With a unanimous 6-0 vote at their meeting on Sept. 23, Brookfield village trustees paved the way for the sale of recreational cannabis when it becomes legal on Jan. 1, 2020. Trustees all voted against a resolution prohibiting cannabis-related businesses from operating within the village’s boundaries and then voted to pass a resolution to allow it and regulate it.
Those regulations, which would involve amending the village’s zoning code, will be hammered out initially at a public hearing before the Brookfield Planning and Zoning Commission.
While the hearing date has not yet been set, it is expected to be placed on the agenda for the Planning and Zoning Commission’s meeting on Oct. 24 at 7 p.m. at Brookfield Village Hall, 8820 Brookfield Ave.
Trustees at the same time, also voted unanimously to impose a 3 percent local tax on the retail sale of cannabis in Brookfield, in addition to any taxes the state or county may impose.
The 3 percent figure is the maximum amount municipalities can impose, per state law, as a local cannabis sales tax.
On voting to allow the sale of cannabis for recreation purposes in Brookfield, trustees made clear that their decision to do so was not based on personal feelings about the use of cannabis.
“It’s about listening to the resident input that we’ve gotten, meshing it with what our knowledge and common experience is, talking to staff and trying to make the right decision for our town,” said Trustee Michael Garvey, who added that while his personal feelings about the use of cannabis might differ, he was not about to tell other adults they weren’t free to participate in something the state has declared to be legal.
He said if the village outlawed the sale of cannabis, it might as well outlaw the sale of alcohol and close down local pharmacies, which dispense opioids, whose misuse has become epidemic throughout the nation.
The village board allowing the sale of recreational cannabis to adults, he said, does not send a message that the village encourages minors to use cannabis or promote its use.
“That’s putting something on us that’s just not right,” Garvey said. “It’s not our role to be the parents and police of everybody in town.”
Trustees Edward Cote and David LeClere also spoke in favor of allowing the sale of recreational cannabis in Brookfield. Cote said the village board’s decision on Sept. 23 would allow the Planning and Zoning Commission to work out appropriate regulations for the location of such businesses, while LeClere said he’s heard widespread support from residents for allowing a cannabis dispensary in town.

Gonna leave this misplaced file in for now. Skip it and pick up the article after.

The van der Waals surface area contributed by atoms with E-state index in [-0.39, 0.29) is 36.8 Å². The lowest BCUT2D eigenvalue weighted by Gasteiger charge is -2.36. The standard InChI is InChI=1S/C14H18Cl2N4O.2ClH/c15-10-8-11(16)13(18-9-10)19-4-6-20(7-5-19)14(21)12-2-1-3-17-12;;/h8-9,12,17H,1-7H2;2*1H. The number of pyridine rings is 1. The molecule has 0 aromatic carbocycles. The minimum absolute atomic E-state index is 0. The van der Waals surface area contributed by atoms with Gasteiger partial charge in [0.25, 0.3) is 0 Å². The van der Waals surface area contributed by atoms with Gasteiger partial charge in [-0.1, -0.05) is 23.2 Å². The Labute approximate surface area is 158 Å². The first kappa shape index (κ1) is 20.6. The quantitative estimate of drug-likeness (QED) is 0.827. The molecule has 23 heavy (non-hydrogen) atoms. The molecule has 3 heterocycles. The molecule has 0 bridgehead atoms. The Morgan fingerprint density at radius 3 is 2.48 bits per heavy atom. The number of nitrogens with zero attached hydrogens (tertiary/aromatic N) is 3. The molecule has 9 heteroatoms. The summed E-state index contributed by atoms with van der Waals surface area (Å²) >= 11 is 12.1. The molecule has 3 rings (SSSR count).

“I feel we’re elected to make decisions on what the majority of residents are looking for,” LeClere said.
The resolution passed by trustees, which will head to the Planning and Zoning Commission, likely will not be what is actually adopted by the village board later this year.
The suggested zoning code amendment being shipped to the commission is highly restrictive and, as written, would relegate the location of cannabis-related businesses to a tiny section of 47th Street on the village’s southern border.
That part of the proposed code amendment reflects an existing overlay district created when medical cannabis was introduced in the state. Illinois law for medical cannabis dispensaries included 1,000-foot buffer zones between dispensaries and schools, daycare centers and group homes.
The state law allowing recreational cannabis sales includes no such buffer zone requirements, and it is likely the village would seek to ease those restrictions to allow a dispensary to open in more locations in Brookfield.
“I would not recommend [the highly restrictive language in the resolution],” said Village Manager Timothy Wiberg, following the Sept. 23 meeting. “It defeats the entire purpose of this. If you’re going to allow it, you want to regulate it. This [resolution language] is basically telling the world you don’t want it.”
In addition to cannabis dispensaries, the Planning and Zoning Commission as well as village trustees will have to determine what kind of cannabis-related businesses to allow in Brookfield. Dispensaries are the most well-known of the businesses, but they also include cannabis cultivation operations, craft growers, product infusers and transportation.
The model ordinance allows one of each type of business. That likely will also change under further examination. Members of the public will have at least three more opportunities to provide for-the-record input on the regulations — at the Planning and Zoning Commission hearing, at the village board Committee of the Whole meeting where the recommended zoning changes first are discussed, and prior to the village board’s vote on the recommendations.